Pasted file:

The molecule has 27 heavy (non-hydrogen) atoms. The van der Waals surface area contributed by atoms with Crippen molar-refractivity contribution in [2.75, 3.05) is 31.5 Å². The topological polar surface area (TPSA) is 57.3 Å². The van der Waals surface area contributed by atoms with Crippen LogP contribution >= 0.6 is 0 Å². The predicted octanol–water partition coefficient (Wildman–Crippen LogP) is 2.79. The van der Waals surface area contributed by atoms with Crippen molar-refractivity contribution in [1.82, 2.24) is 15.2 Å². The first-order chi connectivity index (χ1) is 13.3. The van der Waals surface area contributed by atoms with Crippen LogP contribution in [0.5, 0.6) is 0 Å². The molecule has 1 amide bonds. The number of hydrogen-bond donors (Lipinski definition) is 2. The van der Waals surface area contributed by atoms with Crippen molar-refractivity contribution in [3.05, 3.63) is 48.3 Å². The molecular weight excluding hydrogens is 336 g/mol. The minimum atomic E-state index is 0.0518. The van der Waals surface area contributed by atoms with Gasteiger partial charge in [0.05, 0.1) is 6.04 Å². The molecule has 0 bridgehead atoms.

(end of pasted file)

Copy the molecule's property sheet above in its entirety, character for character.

The molecule has 27 heavy (non-hydrogen) atoms. The van der Waals surface area contributed by atoms with Crippen molar-refractivity contribution in [2.75, 3.05) is 31.5 Å². The topological polar surface area (TPSA) is 57.3 Å². The van der Waals surface area contributed by atoms with Crippen LogP contribution >= 0.6 is 0 Å². The predicted octanol–water partition coefficient (Wildman–Crippen LogP) is 2.79. The van der Waals surface area contributed by atoms with Crippen molar-refractivity contribution in [1.82, 2.24) is 15.2 Å². The first-order chi connectivity index (χ1) is 13.3. The van der Waals surface area contributed by atoms with Crippen LogP contribution in [0.5, 0.6) is 0 Å². The molecule has 1 amide bonds. The number of hydrogen-bond donors (Lipinski definition) is 2. The van der Waals surface area contributed by atoms with Crippen molar-refractivity contribution in [3.05, 3.63) is 48.3 Å². The molecular weight excluding hydrogens is 336 g/mol. The minimum atomic E-state index is 0.0518. The van der Waals surface area contributed by atoms with Gasteiger partial charge in [0.05, 0.1) is 6.04 Å². The molecule has 0 bridgehead atoms.